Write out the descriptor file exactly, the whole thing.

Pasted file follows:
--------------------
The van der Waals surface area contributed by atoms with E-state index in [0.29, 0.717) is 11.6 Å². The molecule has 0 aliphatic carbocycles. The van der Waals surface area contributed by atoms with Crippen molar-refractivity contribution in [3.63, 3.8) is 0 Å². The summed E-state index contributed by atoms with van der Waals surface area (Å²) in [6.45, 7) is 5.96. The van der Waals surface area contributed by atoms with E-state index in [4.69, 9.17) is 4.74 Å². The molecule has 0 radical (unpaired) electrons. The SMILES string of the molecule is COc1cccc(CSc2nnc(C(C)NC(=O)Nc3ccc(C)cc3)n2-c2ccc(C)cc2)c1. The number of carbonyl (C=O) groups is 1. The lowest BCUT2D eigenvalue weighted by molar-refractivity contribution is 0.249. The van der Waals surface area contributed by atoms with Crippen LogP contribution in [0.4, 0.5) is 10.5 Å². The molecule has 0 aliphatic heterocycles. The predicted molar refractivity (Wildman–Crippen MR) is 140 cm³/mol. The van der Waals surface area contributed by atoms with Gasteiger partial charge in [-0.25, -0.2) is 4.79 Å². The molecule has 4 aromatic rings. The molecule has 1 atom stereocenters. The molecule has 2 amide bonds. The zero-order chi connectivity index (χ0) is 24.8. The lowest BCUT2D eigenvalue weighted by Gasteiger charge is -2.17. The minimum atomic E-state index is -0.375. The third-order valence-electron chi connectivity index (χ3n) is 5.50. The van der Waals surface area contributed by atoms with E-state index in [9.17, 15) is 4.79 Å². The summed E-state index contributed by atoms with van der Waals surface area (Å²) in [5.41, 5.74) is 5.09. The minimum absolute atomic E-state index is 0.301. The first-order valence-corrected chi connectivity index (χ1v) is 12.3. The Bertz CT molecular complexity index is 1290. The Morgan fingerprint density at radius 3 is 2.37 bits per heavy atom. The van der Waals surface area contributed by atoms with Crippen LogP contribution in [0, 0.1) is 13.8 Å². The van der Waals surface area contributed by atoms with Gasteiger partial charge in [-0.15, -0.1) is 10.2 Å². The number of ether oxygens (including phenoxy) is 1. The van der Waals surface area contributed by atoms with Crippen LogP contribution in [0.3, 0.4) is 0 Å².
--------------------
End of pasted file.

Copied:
The van der Waals surface area contributed by atoms with E-state index in [0.29, 0.717) is 11.6 Å². The molecule has 0 aliphatic carbocycles. The van der Waals surface area contributed by atoms with Crippen molar-refractivity contribution in [3.63, 3.8) is 0 Å². The summed E-state index contributed by atoms with van der Waals surface area (Å²) in [6.45, 7) is 5.96. The van der Waals surface area contributed by atoms with E-state index in [4.69, 9.17) is 4.74 Å². The molecule has 0 radical (unpaired) electrons. The SMILES string of the molecule is COc1cccc(CSc2nnc(C(C)NC(=O)Nc3ccc(C)cc3)n2-c2ccc(C)cc2)c1. The number of carbonyl (C=O) groups is 1. The lowest BCUT2D eigenvalue weighted by molar-refractivity contribution is 0.249. The van der Waals surface area contributed by atoms with Crippen LogP contribution in [0.4, 0.5) is 10.5 Å². The molecule has 0 aliphatic heterocycles. The predicted molar refractivity (Wildman–Crippen MR) is 140 cm³/mol. The van der Waals surface area contributed by atoms with Gasteiger partial charge in [-0.25, -0.2) is 4.79 Å². The molecule has 4 aromatic rings. The molecule has 1 atom stereocenters. The molecule has 2 amide bonds. The zero-order chi connectivity index (χ0) is 24.8. The lowest BCUT2D eigenvalue weighted by Gasteiger charge is -2.17. The minimum atomic E-state index is -0.375. The third-order valence-electron chi connectivity index (χ3n) is 5.50. The van der Waals surface area contributed by atoms with E-state index in [9.17, 15) is 4.79 Å². The summed E-state index contributed by atoms with van der Waals surface area (Å²) in [5.41, 5.74) is 5.09. The minimum absolute atomic E-state index is 0.301. The first-order valence-corrected chi connectivity index (χ1v) is 12.3. The Bertz CT molecular complexity index is 1290. The Morgan fingerprint density at radius 3 is 2.37 bits per heavy atom. The van der Waals surface area contributed by atoms with Crippen LogP contribution in [0, 0.1) is 13.8 Å². The van der Waals surface area contributed by atoms with Gasteiger partial charge in [-0.15, -0.1) is 10.2 Å². The number of ether oxygens (including phenoxy) is 1. The van der Waals surface area contributed by atoms with Crippen LogP contribution in [0.3, 0.4) is 0 Å².